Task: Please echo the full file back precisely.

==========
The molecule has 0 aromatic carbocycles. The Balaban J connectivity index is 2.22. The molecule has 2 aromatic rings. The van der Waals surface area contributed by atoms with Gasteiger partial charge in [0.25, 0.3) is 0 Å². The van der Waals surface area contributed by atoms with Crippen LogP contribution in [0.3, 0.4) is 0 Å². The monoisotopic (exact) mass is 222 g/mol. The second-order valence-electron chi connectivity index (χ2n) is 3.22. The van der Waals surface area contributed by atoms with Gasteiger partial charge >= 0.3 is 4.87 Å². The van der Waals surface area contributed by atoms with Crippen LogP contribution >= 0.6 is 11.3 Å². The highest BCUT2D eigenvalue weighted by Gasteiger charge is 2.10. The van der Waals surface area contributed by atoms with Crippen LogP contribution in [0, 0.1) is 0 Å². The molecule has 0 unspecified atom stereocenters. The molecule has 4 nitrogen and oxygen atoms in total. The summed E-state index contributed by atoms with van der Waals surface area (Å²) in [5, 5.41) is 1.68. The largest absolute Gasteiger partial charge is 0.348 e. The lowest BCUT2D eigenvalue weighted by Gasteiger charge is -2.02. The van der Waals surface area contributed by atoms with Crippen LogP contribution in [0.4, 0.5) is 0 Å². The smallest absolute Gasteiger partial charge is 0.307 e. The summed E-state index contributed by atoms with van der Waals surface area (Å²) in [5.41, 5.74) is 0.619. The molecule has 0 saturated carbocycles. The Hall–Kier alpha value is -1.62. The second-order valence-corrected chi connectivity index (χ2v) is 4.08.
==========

The molecule has 0 aromatic carbocycles. The Balaban J connectivity index is 2.22. The molecule has 2 aromatic rings. The van der Waals surface area contributed by atoms with Gasteiger partial charge in [0.25, 0.3) is 0 Å². The van der Waals surface area contributed by atoms with Crippen LogP contribution in [0.3, 0.4) is 0 Å². The monoisotopic (exact) mass is 222 g/mol. The second-order valence-electron chi connectivity index (χ2n) is 3.22. The van der Waals surface area contributed by atoms with Gasteiger partial charge >= 0.3 is 4.87 Å². The van der Waals surface area contributed by atoms with Crippen LogP contribution >= 0.6 is 11.3 Å². The highest BCUT2D eigenvalue weighted by Gasteiger charge is 2.10. The van der Waals surface area contributed by atoms with Crippen LogP contribution in [0, 0.1) is 0 Å². The molecule has 0 unspecified atom stereocenters. The molecule has 4 nitrogen and oxygen atoms in total. The summed E-state index contributed by atoms with van der Waals surface area (Å²) in [5, 5.41) is 1.68. The largest absolute Gasteiger partial charge is 0.348 e. The lowest BCUT2D eigenvalue weighted by Gasteiger charge is -2.02. The van der Waals surface area contributed by atoms with Crippen LogP contribution in [0.4, 0.5) is 0 Å². The smallest absolute Gasteiger partial charge is 0.307 e. The summed E-state index contributed by atoms with van der Waals surface area (Å²) in [5.41, 5.74) is 0.619. The molecule has 0 saturated carbocycles. The Hall–Kier alpha value is -1.62. The second-order valence-corrected chi connectivity index (χ2v) is 4.08.